The beauty of human expression lies in its ability to spring up anywhere. The dusty land of Somalia gave rise to a thrumming beat that roused hearts across the globe (the talented Maryam Mursal), and now, a woman brought up in a tiny cabin on Galiano Island, a small island in British Columbia, has come to inspire everyone with her sprightly banjo and her intimate voice. The woman, as she calls herself, is T. Nile (Tamara Nile). After her debut CD, 'At My Table' got favourable reviews, she spent three years touring across Canada, Alaska, and Germany singing songs of love, luck and life. Now she re-emerges with a seven-song EP and the promise of a full album in 2010; and a musical affair to look forward to.
Effortlessly playing the Banjo (the banjo!) and acoustic guitar in the title song, T.Nile punctuates her effervescent music with banjo beats, evoking rustic life ("dad would take me, into the forest; mushrooms and berries") and the heartbreak and joys of typical married life. On her website, you can catch a glimpse of the simple cabin T.Nile was born and brought up in -- a personal connection with the artist.
'Sunrises' is simply a pretty song, neither experimental nor groundbreaking - only managing to catch attention with the hypnotic sighs of the electronic music, although even this element has been used by both present day (Miranda Lee Richards) and older artists (Shania Twain). The lyrics might charm some while sound hackneyed to others - of rolling in fields, summers, swims and late afternoons.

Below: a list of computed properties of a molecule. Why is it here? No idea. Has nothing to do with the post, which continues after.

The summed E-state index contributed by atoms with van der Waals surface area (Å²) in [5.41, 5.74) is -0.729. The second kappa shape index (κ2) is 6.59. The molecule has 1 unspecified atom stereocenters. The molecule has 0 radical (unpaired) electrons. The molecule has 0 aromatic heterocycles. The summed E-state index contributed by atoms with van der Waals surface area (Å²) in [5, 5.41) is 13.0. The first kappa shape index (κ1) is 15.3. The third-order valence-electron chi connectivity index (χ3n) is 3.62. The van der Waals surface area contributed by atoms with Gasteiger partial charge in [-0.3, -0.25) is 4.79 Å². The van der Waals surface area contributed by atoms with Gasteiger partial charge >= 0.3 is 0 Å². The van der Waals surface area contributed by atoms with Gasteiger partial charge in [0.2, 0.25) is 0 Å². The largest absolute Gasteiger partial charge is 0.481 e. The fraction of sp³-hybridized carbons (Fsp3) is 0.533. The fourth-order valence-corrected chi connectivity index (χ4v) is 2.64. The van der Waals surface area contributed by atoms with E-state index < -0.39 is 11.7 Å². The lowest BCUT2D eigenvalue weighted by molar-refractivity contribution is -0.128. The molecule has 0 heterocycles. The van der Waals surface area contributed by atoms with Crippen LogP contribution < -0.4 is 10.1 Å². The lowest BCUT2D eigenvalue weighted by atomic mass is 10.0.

My favourite song of the EP is the thumping 'Reverie', where the percussion shivers, and T.Nile soothes it down with her smoky voice. The song has interludes where the guitar and banjo duet in nice symphony. T.Nile comes across as a self-assured singer in the song. Reverie (Reprise) is equally good, just more atmosphere.
Lake Irene and Boats Against A Dock are songs of country life, Nashville, and the slow languid pace of life where even seasons change slowly. Rock Whatcha Got segues rock and folk into an effortless melody while T.Nile strongly modulates her voice to the changing music.
What most people say about T.Nile's music and I concur is that it is "warm"; it brings the listener into her world of forests and wide open spaces. Her blend of folk-rock, country, and brushes of electronica makes for an inviting sound. The EP is a charming effort and we look forward to the full album next year.
You can listen to songs of her EP here.
Or buy the EP at T Nile's official website.